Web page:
But Schwarzenegger Traveling Around State On Has Only Made Bare Beginning on Water Policy
Last week, while Senate Republicans thumbed their noses at their governor and vetoed his budget, he was showing-and-telling new projects for the Sacramento-San Joaquin Delta, the 738,000-acre region of sloughs, wetlands and farms that many Californians don’t know exists.
But of the two, the latter, with its thorny tangle of related water issues is easily the more crucial to the state’s future.
Delta restoration work that the governor came to Twitchell Island to announce will be a bare start on a set of problems — shaky levees, endangered wildlife habitat, subsiding land, rising sea levels — that affect not only the Delta, but much of California’s water supply as well. The Delta is the hub of California’s water system.
Given the fragile state of the region, the governor’s attention is both welcome and long overdue. It’s also encouraging that the administration, in the words of Assemblywoman Lois Wolk, D-Davis, is now “engaged” in her effort to link flood risks to land-use planning in floodplains and to devolve some responsibility for flood damage to the local entities that authorize development there.
Yet even recognizing, as Department of Water Resources Director Lester Snow does, that the listed projects — restoring habitat, working on emergency plans in case of earthquake or floods, checking land subsidence — are just a beginning, the governor’s program does nothing to change the basic assumptions on which the state’s water policies and planning have long been based.
The key assumption is that there’s a direct relationship between growth of the population, a growing economy and increasing demand for water. But as Peter Gleick of the Oakland-based Pacific Institute points out, between 1975 and 2001, as California’s population increased by 60 percent and the state’s gross product rose 250 percent, total water consumption went down.
Forty years ago, according to Gleick and his colleagues, California consumed 2,000 gallons of water per person per day. It’s now half that. Yet the governor’s water plans still include building two new surface dams and a “conveyance” to take northern California water around the Delta for delivery to San Joaquin Valley farmers and Southern California homes.
Is that “conveyance” a revival of the Peripheral Canal plan that voters rejected 25 years ago? In his remarks last week, the governor alluded often enough to the “conveyance” that some environmentalists described the Delta restoration plan as little more than a down payment on the canal.
At the same time, even skeptics among the enviros now look on the canal idea a little more favorably than they once did. Moving more water around the Delta would reduce the use of the Delta pumps near Tracy that chew up smelt and other fish.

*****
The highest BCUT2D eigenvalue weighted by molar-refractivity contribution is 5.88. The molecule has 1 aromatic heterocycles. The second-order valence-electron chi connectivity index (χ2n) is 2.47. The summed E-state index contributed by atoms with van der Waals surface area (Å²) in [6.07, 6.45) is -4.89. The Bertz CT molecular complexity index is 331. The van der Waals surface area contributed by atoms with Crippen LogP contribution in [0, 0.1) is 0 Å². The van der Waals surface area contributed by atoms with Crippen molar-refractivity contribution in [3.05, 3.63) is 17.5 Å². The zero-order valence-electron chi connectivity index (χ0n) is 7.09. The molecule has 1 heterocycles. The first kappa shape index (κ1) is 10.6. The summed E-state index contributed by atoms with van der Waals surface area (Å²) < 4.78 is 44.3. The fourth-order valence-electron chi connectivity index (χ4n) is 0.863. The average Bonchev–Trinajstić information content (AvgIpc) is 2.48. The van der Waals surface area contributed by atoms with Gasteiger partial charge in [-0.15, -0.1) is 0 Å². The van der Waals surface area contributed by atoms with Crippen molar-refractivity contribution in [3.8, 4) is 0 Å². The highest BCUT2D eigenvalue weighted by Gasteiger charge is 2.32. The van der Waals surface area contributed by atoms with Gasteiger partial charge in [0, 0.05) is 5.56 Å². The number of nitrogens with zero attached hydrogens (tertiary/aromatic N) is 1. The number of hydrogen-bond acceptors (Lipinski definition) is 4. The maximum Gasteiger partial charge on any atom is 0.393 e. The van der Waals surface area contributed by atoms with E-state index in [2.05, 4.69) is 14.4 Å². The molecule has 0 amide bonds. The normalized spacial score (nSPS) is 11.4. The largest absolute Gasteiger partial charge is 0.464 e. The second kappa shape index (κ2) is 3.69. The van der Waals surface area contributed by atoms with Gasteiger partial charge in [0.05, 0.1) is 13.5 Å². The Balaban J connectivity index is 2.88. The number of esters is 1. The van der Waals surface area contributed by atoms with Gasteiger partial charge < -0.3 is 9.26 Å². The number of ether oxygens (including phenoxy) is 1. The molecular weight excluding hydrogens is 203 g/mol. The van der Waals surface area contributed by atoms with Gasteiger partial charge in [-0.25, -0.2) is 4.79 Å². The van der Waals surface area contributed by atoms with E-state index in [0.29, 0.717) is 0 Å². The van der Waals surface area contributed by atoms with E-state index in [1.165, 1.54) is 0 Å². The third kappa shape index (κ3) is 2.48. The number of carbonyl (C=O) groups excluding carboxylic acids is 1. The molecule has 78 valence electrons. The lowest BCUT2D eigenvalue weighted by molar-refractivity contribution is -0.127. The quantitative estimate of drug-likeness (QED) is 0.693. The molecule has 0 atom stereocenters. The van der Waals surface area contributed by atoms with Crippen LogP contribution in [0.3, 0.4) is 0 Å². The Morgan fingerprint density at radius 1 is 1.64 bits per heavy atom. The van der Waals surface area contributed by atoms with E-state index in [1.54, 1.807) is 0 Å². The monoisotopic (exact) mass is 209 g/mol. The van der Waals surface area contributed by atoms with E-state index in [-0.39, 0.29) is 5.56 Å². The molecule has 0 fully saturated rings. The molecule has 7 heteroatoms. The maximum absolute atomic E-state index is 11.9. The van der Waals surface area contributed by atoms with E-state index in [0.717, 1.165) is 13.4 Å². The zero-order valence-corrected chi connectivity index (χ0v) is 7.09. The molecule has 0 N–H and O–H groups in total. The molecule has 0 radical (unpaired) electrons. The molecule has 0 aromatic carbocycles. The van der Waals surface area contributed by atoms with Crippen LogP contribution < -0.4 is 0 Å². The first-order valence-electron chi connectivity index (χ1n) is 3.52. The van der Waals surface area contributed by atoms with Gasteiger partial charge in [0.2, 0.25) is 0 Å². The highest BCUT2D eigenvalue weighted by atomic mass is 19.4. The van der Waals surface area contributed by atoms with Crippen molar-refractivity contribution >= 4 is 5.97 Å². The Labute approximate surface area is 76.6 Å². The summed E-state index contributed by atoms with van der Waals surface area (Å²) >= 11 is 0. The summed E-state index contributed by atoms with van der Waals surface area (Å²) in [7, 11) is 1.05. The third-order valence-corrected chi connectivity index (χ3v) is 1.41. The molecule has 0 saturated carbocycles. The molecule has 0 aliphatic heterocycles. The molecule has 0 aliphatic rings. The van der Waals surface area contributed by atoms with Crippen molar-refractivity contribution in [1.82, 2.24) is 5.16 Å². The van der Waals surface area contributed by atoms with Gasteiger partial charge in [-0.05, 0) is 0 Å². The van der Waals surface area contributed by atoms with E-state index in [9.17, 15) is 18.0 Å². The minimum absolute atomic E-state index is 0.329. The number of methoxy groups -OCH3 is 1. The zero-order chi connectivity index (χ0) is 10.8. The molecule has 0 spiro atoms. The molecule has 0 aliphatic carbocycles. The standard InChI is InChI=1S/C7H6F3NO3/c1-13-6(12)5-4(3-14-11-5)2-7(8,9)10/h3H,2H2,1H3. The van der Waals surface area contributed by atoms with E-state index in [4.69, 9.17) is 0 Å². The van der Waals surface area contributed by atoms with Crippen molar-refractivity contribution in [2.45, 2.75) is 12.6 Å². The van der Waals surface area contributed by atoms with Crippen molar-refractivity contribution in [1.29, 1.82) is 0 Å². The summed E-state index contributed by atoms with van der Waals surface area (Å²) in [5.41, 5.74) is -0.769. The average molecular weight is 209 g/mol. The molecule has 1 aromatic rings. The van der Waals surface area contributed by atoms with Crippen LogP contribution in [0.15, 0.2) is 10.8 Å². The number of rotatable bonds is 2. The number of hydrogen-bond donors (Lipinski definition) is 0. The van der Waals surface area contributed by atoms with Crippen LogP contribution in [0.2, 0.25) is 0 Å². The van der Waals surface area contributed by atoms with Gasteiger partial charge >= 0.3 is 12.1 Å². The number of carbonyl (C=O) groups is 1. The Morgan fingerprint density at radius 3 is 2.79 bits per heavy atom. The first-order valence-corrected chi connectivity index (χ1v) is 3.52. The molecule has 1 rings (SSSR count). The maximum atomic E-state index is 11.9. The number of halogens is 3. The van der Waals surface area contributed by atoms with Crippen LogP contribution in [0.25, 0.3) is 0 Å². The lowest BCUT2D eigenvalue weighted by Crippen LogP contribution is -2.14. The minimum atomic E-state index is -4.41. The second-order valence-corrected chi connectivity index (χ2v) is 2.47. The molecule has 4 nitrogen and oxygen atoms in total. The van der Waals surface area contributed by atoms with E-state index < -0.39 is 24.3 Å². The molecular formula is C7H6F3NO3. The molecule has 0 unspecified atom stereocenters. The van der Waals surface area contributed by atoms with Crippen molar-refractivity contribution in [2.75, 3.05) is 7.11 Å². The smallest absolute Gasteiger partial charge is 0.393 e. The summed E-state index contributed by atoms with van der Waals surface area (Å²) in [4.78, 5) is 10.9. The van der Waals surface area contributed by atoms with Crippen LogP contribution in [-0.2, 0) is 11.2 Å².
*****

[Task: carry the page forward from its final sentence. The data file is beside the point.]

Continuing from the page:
And as pointed out in an influential report from the Public Policy Institute of California, a canal might also, if managed properly, increase sea water concentrations in parts of the Delta and thereby reduce the spread of the invasive species that depend on fresh water.
The wild card is global warming — the rising sea level, the diminishing Sierra snowpack and drought. Director Snow believes that the shrinking snow level, meaning diminishing water storage in the mountains in the coming years, will itself generate the need for more flood control and downstream storage. Some could be pumped into underground aquifers, he allows, but often not at a rate that would capture sufficient runoff. Ergo, the need for more dams.
In fact, nobody really knows. The research, Gleick said, hasn’t been done. If the state’s existing dams were programmed for new climatic conditions by capturing more runoff during the wet season and saving less for the snowmelt that won’t come, the state might well manage without new surface storage.
And what about the assumptions about demand? Gleick is confident that with proper conservation techniques — more drip rather than flood irrigation, changes to higher-value crops that require less water, greater use of recycled water for gardens, parks and golf courses and a variety of conservation measures in household use — consumption could be reduced below what the Department of Water Resources projects. Exports from the Delta could thus be reduced.
Equally crucial is pricing. Who pays what share of the cost of capturing and delivering the water?
“Urbanites have long subsidized farmers,” said Tom Graff, the regional director of Environmental Defense, largely because of old federal contracts and outdated water rights that use “the taxpayers’ rather than the ratepayers’ money.
“There just isn’t enough water to continue to pass it around willy-nilly on the cheap, extract huge quantities of it both upstream and from the Delta, and expect a healthy, much less ‘restored’ ecosystem in the Delta.”
There’s a governor’s commission that’s supposed to report on the broader Delta issues by the end of the year. Much of California has always teetered on a narrow edge between flood and drought. Because climate change will make that edge even narrower, a lot of things urgently need rethinking.
Peter Schrag is former editorial page editor of the Sacramento Bee. This article is published with his permission. Many of the issues in this article are dealt with more extensively in his book, California: America’s High-Stakes Experiment.